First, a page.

The article will explain the biodegradability of DampRid while also shedding light on topics such as:
- Is it natural?
- Ways to store safely?
- Ways to use safely?
- Is the packaging green?
- Should it be used?
- Green alternatives?
Is DampRid biodegradable?
DampRid is not biodegradable because of the missing organic matter that act as a food source for the microbes that break it down.
In the case of DampRid, the organic inside is missing because DampRid is made from inorganic salts. Therefore, although DampRid is made from natural materials which are degradable, DampRid is not biodegradable.
This is exactly what is posited in the MSDS (Material Safety Data Sheet of DampRid). However, the plight is that the website of DampRid claims otherwise. It is assumed that it is the subtle discrepancy between the two mentioned terms that is being exploited here.
The question is very much analogous to whether DampRid is made from natural materials or non-natural materials. As per the details, the active ingredients present in DampRid include the following:
- Calcium Chloride
- Sodium chloride
- Potassium chloride
As it can be guessed, all these are salts that occur naturally in nature and are not made or synthesised in labs. Therefore, it will not be wrong to assume that DampRid is made from natural but inorganic materials that should be better off than synthetic materials such as plastics or other synthetic polymers.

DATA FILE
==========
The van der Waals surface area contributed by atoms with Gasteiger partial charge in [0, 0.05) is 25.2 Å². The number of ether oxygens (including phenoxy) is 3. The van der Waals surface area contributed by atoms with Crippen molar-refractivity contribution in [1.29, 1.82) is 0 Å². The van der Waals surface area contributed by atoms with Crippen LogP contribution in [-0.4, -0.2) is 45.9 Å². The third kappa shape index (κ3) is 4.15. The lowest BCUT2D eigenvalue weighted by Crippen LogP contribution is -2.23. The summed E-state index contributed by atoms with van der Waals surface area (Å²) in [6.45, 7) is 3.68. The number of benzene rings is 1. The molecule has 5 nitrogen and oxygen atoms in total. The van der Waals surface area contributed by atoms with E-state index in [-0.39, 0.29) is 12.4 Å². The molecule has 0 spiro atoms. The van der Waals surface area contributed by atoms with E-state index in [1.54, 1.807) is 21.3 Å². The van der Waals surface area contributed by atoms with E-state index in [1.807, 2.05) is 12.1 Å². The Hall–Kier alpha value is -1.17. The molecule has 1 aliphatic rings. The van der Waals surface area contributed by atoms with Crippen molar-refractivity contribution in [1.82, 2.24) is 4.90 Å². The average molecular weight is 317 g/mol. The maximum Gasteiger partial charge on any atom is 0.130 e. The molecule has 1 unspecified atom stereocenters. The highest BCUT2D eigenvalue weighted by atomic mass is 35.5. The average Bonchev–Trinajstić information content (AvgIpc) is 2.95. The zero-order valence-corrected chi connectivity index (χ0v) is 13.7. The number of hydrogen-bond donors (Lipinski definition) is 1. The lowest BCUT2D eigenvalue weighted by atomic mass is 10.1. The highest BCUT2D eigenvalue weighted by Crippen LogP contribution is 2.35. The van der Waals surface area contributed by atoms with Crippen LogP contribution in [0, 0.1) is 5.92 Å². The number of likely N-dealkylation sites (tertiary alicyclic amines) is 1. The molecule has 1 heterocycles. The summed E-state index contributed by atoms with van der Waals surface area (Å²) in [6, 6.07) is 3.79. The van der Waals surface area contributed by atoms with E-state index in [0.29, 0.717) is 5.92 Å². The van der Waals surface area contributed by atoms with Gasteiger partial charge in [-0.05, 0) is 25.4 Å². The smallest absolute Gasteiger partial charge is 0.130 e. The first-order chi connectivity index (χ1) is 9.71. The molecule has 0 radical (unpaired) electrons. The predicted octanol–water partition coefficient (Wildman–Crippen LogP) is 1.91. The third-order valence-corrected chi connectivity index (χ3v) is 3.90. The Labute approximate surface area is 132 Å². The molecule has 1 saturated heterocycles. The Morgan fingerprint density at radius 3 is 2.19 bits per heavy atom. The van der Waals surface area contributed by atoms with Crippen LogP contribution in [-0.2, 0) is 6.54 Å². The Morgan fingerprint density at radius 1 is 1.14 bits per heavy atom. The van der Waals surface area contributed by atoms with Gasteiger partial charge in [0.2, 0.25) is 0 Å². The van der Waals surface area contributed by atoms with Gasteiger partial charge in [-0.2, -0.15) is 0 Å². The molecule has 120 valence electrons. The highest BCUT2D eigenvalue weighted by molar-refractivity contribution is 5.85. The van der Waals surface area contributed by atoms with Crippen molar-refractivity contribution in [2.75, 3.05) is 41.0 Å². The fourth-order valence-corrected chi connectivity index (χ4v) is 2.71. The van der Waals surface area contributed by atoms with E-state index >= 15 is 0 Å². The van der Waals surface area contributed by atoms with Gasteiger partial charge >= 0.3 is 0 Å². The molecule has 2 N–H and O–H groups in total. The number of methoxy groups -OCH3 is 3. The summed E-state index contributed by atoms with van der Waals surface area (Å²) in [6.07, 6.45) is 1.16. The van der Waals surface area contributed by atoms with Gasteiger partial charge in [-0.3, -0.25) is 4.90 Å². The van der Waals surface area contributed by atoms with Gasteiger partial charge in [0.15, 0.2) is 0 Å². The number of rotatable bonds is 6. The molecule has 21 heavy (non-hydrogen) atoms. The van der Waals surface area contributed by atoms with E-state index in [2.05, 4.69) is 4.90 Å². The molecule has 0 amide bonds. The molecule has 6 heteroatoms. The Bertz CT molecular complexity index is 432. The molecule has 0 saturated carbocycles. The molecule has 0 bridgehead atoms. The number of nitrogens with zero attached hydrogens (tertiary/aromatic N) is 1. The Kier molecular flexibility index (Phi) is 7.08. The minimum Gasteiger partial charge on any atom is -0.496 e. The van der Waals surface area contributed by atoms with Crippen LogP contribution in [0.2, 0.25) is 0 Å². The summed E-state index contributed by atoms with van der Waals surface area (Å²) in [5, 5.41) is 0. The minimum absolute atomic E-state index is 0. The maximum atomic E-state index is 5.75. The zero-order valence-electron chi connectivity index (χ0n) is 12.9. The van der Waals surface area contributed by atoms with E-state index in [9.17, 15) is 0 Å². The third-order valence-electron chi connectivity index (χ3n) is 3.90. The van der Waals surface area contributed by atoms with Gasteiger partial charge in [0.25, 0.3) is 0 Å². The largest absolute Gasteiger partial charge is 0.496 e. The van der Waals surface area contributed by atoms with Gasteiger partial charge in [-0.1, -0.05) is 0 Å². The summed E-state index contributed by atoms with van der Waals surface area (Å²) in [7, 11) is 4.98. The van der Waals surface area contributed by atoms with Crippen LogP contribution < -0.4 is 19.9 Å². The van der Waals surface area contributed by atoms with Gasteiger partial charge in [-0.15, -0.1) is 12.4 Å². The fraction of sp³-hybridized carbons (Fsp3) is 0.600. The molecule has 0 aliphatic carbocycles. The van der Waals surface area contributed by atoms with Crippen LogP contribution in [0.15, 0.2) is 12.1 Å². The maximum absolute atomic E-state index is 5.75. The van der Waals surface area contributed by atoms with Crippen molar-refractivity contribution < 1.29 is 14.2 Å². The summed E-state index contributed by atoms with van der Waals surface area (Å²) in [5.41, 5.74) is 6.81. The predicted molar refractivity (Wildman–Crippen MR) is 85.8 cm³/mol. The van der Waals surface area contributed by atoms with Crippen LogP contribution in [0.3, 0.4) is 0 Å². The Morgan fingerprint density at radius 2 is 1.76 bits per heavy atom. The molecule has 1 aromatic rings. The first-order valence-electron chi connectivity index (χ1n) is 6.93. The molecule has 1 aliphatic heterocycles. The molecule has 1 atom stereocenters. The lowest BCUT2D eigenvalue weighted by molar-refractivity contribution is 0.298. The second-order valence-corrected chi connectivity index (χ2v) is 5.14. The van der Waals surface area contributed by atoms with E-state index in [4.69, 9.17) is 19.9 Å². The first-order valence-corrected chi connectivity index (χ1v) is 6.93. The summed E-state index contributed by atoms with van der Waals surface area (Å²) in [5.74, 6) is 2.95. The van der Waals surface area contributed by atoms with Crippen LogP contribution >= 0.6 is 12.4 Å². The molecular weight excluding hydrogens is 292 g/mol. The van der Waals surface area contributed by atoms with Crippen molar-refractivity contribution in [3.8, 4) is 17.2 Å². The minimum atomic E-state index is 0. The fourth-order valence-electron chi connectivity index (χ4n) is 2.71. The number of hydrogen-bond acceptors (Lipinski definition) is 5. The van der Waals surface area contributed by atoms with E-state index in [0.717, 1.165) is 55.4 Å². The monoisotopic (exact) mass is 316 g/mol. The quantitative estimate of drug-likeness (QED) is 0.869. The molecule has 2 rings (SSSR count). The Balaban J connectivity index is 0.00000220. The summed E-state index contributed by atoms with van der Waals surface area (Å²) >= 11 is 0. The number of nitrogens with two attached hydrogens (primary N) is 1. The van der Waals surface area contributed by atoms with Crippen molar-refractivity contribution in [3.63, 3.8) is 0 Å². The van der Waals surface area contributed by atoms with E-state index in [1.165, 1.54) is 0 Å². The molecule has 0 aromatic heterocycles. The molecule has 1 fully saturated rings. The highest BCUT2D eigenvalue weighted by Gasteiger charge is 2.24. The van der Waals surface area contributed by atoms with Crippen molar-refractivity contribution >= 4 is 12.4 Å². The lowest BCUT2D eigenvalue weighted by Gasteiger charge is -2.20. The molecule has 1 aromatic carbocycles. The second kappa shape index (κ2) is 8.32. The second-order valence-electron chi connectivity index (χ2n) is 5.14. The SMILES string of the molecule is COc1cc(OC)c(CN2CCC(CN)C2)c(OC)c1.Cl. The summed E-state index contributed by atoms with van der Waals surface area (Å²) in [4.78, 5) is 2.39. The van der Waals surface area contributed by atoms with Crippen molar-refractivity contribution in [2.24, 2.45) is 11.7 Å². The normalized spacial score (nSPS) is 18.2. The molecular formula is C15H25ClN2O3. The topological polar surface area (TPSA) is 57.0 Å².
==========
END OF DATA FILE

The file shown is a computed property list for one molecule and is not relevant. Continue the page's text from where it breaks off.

Is DampRid safe for the environment?
This question is rather home to some controversy because there are contradicting remarks and reviews when it comes to the safety of DampRid. As per the official website, DampRid is quite safe to use.
The main reason or foundation the manufacturers claim the safety of DampRid is the fact that DampRid is made from natural materials and it is a common bias that natural materials are usually safe for the environment and health too.
However, proper deliberations on the matter beg to differ. As per the details and scrutiny mentioned in the Material Safety Data Sheet, it is claimed that DampRid is anything but safe because there are various health concerns and risks associated with the use of DampRid. The major reason behind it is the fact that DampRid makes use of certain salts that can be highly reactive.
Therefore, it is claimed that the following medical conditions may arise with the unwise use of DampRid that may result in
- Skin irritation
- Eye irritation
- Medical issues in case of digestion or unsupervised handling
Therefore, it can be assumed that there are tons of risks and health impacts associated with the use of DampRid and certain precautions must be followed.
How to use DampRid safely?
As it has been claimed that there are a number of health-related maladies and risks associated with the use of DampRid, it is essential to know the ways in which such complications may be avoided.
The first thing to keep in mind is that DampRid must not be handled by children because the risk of accidents surges.
DampRid must be kept in a cool and dry place. DampRid must be saved from moisture as the inner contents may react with the moisture and cause burns or skin irritations.